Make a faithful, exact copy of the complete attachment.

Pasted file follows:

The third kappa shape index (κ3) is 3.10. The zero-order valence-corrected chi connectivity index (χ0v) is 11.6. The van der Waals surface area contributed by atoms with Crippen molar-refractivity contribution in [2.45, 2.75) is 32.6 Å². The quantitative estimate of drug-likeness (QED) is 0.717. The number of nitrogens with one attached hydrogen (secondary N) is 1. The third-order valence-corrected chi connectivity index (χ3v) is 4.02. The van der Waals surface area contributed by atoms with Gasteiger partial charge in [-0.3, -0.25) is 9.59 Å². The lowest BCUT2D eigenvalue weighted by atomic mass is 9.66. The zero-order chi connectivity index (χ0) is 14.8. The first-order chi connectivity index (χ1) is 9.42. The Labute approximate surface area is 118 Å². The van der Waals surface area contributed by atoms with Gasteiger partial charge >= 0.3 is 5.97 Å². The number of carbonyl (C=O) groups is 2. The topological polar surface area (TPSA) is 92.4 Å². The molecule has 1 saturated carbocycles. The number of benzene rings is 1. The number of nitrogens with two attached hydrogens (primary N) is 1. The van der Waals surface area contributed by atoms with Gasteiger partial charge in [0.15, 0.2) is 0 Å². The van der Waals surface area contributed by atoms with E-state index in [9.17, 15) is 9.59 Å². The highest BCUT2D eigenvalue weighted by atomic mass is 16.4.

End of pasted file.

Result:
The third kappa shape index (κ3) is 3.10. The zero-order valence-corrected chi connectivity index (χ0v) is 11.6. The van der Waals surface area contributed by atoms with Crippen molar-refractivity contribution in [2.45, 2.75) is 32.6 Å². The quantitative estimate of drug-likeness (QED) is 0.717. The number of nitrogens with one attached hydrogen (secondary N) is 1. The third-order valence-corrected chi connectivity index (χ3v) is 4.02. The van der Waals surface area contributed by atoms with Gasteiger partial charge in [-0.3, -0.25) is 9.59 Å². The lowest BCUT2D eigenvalue weighted by atomic mass is 9.66. The zero-order chi connectivity index (χ0) is 14.8. The first-order chi connectivity index (χ1) is 9.42. The Labute approximate surface area is 118 Å². The van der Waals surface area contributed by atoms with Gasteiger partial charge >= 0.3 is 5.97 Å². The number of carbonyl (C=O) groups is 2. The topological polar surface area (TPSA) is 92.4 Å². The molecule has 1 saturated carbocycles. The number of benzene rings is 1. The number of nitrogens with two attached hydrogens (primary N) is 1. The van der Waals surface area contributed by atoms with Gasteiger partial charge in [0.15, 0.2) is 0 Å². The van der Waals surface area contributed by atoms with E-state index in [9.17, 15) is 9.59 Å². The highest BCUT2D eigenvalue weighted by atomic mass is 16.4.